Today marks a year since the devastating murders at the Tree of Life synagogue in Pittsburgh. The day after the attack, after returning from a communal solidarity service, I wrote a post about feeling like our sanctuary had been shattered. Now, a year later, conversations about antisemitism have claimed a larger foothold in public discourse. There is much on which to reflect. (I highly recommend my colleague Rabbi Irwin Zeplowitz’s powerful and challenging Yom Kippur sermon.)
One of the many voices to emerge in these months is Bari Weiss’s new book How to Fight Anti-Semitism. I have not yet personally read it, though I did hear her present its theses on a recent episode of Unorthodox. One point Weiss stresses is that we ought to lean into our Judaism in the face of antisemitism. Such a response is echoed in campaigns such as “Show Up for Shabbat,” which was organized in the aftermath of the Tree of Life shooting and repeated on the anniversary this week.
Hard to argue with that, right? What’s so bad about people activating their Judaism instead of hiding it in fear?
Just after Yom Kippur, Rabbi Shaul Magid published an article in which he excoriates that seemingly laudable position. His perspective deserves a place in our discussions. Building on the writings of a few historians, he notes that narratives like Weiss’s, in which antisemitism is treated as an eternal phenomenon, define Judaism in a negative manner. By saying there is always antisemitism, whether overt or covert, the narrative effectively sanctifies antisemitism—which, by extension, makes victimhood a necessary attribute of the Jewish people.
Magid’s worry is that Judaism defined thus is flimsy. While it might move us toward showing up for Shabbat in the wake of an attack, thereby giving a temporary boost to Jewish solidarity and continuity, it ultimately lacks its own driving energy. Instead of a Judaism that relies on a narrative that sanctifies antisemitism, better would be one that relies on some other positive definition. It would be “showing up for Shabbat,” in whatever way, every week, not just in response to tragedy.
I find Magid’s argument compelling. I think we see it play out when younger people (myself included), who have not experienced much antisemitism in life, find many longstanding Jewish institutions lacking and seek a more “authentic” Jewish experience (whatever that means). We sense that there is a vacuum within a shell formed mostly by external pressures.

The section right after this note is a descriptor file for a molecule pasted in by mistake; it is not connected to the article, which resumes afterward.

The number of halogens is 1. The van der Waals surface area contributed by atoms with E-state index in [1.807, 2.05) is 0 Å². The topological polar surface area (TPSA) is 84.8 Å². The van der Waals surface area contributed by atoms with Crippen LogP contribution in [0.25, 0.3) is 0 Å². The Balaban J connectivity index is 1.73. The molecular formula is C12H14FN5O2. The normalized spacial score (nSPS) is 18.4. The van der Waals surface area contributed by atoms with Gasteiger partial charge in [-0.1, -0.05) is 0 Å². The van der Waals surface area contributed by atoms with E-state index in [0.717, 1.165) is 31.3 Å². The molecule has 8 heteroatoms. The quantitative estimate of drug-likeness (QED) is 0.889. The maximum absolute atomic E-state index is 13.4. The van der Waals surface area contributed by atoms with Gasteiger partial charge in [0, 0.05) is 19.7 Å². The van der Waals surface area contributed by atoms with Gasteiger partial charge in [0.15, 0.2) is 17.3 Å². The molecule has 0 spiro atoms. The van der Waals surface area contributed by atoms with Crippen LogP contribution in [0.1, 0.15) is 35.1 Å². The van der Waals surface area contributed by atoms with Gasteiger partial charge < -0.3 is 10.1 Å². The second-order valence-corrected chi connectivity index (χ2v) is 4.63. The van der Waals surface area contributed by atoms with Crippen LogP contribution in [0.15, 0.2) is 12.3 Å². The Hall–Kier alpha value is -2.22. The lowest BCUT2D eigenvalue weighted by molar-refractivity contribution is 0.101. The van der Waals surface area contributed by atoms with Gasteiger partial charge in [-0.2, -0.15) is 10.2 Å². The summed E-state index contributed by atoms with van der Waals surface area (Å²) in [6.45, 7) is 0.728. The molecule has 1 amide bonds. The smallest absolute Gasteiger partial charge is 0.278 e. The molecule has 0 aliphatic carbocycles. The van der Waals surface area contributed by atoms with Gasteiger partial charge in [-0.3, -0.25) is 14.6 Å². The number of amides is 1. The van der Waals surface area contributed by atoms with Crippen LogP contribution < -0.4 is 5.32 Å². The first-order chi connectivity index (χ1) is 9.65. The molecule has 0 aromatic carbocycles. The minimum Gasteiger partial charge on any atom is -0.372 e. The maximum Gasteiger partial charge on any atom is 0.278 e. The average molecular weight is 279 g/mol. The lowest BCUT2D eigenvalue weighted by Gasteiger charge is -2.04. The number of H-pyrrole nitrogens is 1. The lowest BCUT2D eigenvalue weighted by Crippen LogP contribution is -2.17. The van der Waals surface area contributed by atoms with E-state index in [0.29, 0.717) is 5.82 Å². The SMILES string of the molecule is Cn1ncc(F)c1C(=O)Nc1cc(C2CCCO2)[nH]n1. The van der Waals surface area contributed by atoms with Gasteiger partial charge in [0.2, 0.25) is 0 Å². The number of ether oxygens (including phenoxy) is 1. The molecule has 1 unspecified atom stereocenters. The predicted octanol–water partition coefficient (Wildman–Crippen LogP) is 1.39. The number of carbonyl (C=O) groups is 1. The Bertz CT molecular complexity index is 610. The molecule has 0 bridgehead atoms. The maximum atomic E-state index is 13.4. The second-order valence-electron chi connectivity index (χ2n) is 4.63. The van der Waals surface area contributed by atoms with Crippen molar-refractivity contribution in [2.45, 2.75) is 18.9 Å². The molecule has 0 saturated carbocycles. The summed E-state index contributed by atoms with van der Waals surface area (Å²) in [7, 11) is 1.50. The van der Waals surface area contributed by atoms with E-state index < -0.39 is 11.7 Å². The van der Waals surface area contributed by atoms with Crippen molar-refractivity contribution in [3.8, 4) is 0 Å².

Without the specter of antisemitism, something else is needed to drive us: some other internal sense of purpose or mission or spiritual center. (Magid, rather blandly, calls it “interesting” Judaism.) So why rely on the specter to begin with? It is often convenient tactic for ignoring the unanswered questions that I think nag at the heart of contemporary liberal Judaism: what exactly are we doing together, and why are we doing it?
Then again, am I really going to argue with the premise that we should be proudly Jewish in the face of those who would erase us?
All of this is background to what I really intended to write about, which is the question: “Why be Jewish?”
I recently discovered and have been studying a book called One Hundred Suggestions for Seekers & Spiritual Activists by Rabbi Joshua Bolton. It is a collection of poems, lists, and reflections grappling with what it means to live Jewishly today. Every page offers food for thought and nourishment for the soul.
One list is called “One Hundred Prompts, Provocations, and Situations for Jewish Growth on Campus,” and entry #40 is the following:
Give students 30 minutes to answer the question “Why be Jewish?” Answers must be fewer than 50 words. Do the same exercise but require answers to be 20 words or less. Do one more time – 5 words. Then 1 word.(page 60)
This strikes me as a valuable exercise. It is tantalizingly simple while gesturing at so much complexity. I wanted to try it for myself.
I don’t know if writing this reflection davka on the anniversary of the Tree of Life shooting is and example of me leaning into my Judaism as Weiss would have me do. Engaging my own Judaism in a public manner does feel important in this moment. But it is also my attempt to live the question Magid wants us to ask, an attempt to distill a spiritual center, an internal motivation, for being and doing Jewish. I’m probably writing from a mix of both postures.
Anyway, here are my answers…for today…
Why be Jewish?
…in 50 words:
To not need every answer but not be free of any question. To experiment and reflect. To develop a vocabulary for life. To hold suffering and joy. To be playful and imaginative. To feel the connection between people, place, and story. To wonder. To belong. To strive for holiness, always.
…in 20 words:
What is hateful to you don’t do to another. That is the entire Torah; the rest is explanation. Go learn.(So says Hillel, Shabbat 31a. [Citation doesn’t count.])
…in 5 words:
How could I not be?
…in 1 word:
How would you answer in 50 words? 20 words? Five? A single word? I’d love if you’d share your answers in the comments below, and then share the question with someone else.